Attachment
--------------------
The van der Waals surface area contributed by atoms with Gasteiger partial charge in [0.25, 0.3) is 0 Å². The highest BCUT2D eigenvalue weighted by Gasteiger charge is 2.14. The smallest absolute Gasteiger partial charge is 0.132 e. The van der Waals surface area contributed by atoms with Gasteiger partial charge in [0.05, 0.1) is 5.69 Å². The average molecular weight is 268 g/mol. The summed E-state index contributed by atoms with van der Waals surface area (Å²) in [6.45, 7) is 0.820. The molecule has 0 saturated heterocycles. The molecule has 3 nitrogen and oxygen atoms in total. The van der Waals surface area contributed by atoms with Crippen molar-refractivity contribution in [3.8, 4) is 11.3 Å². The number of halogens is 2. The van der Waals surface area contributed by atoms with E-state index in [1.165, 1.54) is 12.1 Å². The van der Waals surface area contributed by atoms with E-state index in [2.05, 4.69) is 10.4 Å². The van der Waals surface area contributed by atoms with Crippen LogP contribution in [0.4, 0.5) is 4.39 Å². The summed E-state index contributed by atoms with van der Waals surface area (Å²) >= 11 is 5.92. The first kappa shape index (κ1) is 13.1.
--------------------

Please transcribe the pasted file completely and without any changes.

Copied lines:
The van der Waals surface area contributed by atoms with Gasteiger partial charge in [0.25, 0.3) is 0 Å². The highest BCUT2D eigenvalue weighted by Gasteiger charge is 2.14. The smallest absolute Gasteiger partial charge is 0.132 e. The van der Waals surface area contributed by atoms with Gasteiger partial charge in [0.05, 0.1) is 5.69 Å². The average molecular weight is 268 g/mol. The summed E-state index contributed by atoms with van der Waals surface area (Å²) in [6.45, 7) is 0.820. The molecule has 0 saturated heterocycles. The molecule has 3 nitrogen and oxygen atoms in total. The van der Waals surface area contributed by atoms with Crippen molar-refractivity contribution in [3.8, 4) is 11.3 Å². The number of halogens is 2. The van der Waals surface area contributed by atoms with E-state index in [1.165, 1.54) is 12.1 Å². The van der Waals surface area contributed by atoms with E-state index in [2.05, 4.69) is 10.4 Å². The van der Waals surface area contributed by atoms with Crippen LogP contribution in [0.4, 0.5) is 4.39 Å². The summed E-state index contributed by atoms with van der Waals surface area (Å²) >= 11 is 5.92. The first kappa shape index (κ1) is 13.1.